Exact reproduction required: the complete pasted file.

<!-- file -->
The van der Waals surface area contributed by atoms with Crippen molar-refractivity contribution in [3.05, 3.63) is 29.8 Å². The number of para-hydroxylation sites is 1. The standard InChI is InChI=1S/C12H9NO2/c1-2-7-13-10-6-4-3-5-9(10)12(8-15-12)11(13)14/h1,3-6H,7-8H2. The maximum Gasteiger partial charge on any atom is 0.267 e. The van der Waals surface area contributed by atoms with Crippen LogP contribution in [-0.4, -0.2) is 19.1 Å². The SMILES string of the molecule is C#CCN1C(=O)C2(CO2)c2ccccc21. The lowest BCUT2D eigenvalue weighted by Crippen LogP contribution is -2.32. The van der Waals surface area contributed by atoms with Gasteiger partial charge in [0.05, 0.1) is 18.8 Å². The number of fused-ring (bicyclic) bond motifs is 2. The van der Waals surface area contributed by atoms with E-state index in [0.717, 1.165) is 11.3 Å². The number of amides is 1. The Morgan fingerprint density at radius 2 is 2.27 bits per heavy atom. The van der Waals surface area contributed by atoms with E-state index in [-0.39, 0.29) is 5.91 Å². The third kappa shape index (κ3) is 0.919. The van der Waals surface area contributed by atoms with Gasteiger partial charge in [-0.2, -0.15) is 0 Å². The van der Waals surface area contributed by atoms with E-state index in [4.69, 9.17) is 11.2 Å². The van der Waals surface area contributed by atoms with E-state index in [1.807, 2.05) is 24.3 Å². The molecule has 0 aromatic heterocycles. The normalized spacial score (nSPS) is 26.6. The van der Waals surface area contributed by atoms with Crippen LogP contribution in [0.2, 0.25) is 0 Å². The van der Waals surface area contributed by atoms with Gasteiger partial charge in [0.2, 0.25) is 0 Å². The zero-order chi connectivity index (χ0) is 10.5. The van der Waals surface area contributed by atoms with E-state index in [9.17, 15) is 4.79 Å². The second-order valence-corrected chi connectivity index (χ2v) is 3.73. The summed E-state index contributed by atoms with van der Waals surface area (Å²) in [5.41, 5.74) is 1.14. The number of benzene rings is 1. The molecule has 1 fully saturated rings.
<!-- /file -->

The van der Waals surface area contributed by atoms with Crippen molar-refractivity contribution in [3.05, 3.63) is 29.8 Å². The number of para-hydroxylation sites is 1. The standard InChI is InChI=1S/C12H9NO2/c1-2-7-13-10-6-4-3-5-9(10)12(8-15-12)11(13)14/h1,3-6H,7-8H2. The maximum Gasteiger partial charge on any atom is 0.267 e. The van der Waals surface area contributed by atoms with Crippen LogP contribution in [-0.4, -0.2) is 19.1 Å². The SMILES string of the molecule is C#CCN1C(=O)C2(CO2)c2ccccc21. The lowest BCUT2D eigenvalue weighted by Crippen LogP contribution is -2.32. The van der Waals surface area contributed by atoms with Gasteiger partial charge in [0.05, 0.1) is 18.8 Å². The number of fused-ring (bicyclic) bond motifs is 2. The van der Waals surface area contributed by atoms with E-state index in [0.717, 1.165) is 11.3 Å². The number of amides is 1. The Morgan fingerprint density at radius 2 is 2.27 bits per heavy atom. The van der Waals surface area contributed by atoms with E-state index in [-0.39, 0.29) is 5.91 Å². The third kappa shape index (κ3) is 0.919. The van der Waals surface area contributed by atoms with Gasteiger partial charge in [-0.2, -0.15) is 0 Å². The van der Waals surface area contributed by atoms with E-state index in [4.69, 9.17) is 11.2 Å². The van der Waals surface area contributed by atoms with E-state index in [1.807, 2.05) is 24.3 Å². The molecule has 0 aromatic heterocycles. The normalized spacial score (nSPS) is 26.6. The van der Waals surface area contributed by atoms with Crippen LogP contribution in [0.2, 0.25) is 0 Å². The van der Waals surface area contributed by atoms with Gasteiger partial charge in [0.2, 0.25) is 0 Å². The zero-order chi connectivity index (χ0) is 10.5. The van der Waals surface area contributed by atoms with E-state index in [9.17, 15) is 4.79 Å². The second-order valence-corrected chi connectivity index (χ2v) is 3.73. The summed E-state index contributed by atoms with van der Waals surface area (Å²) in [5.41, 5.74) is 1.14. The number of benzene rings is 1. The molecule has 1 fully saturated rings.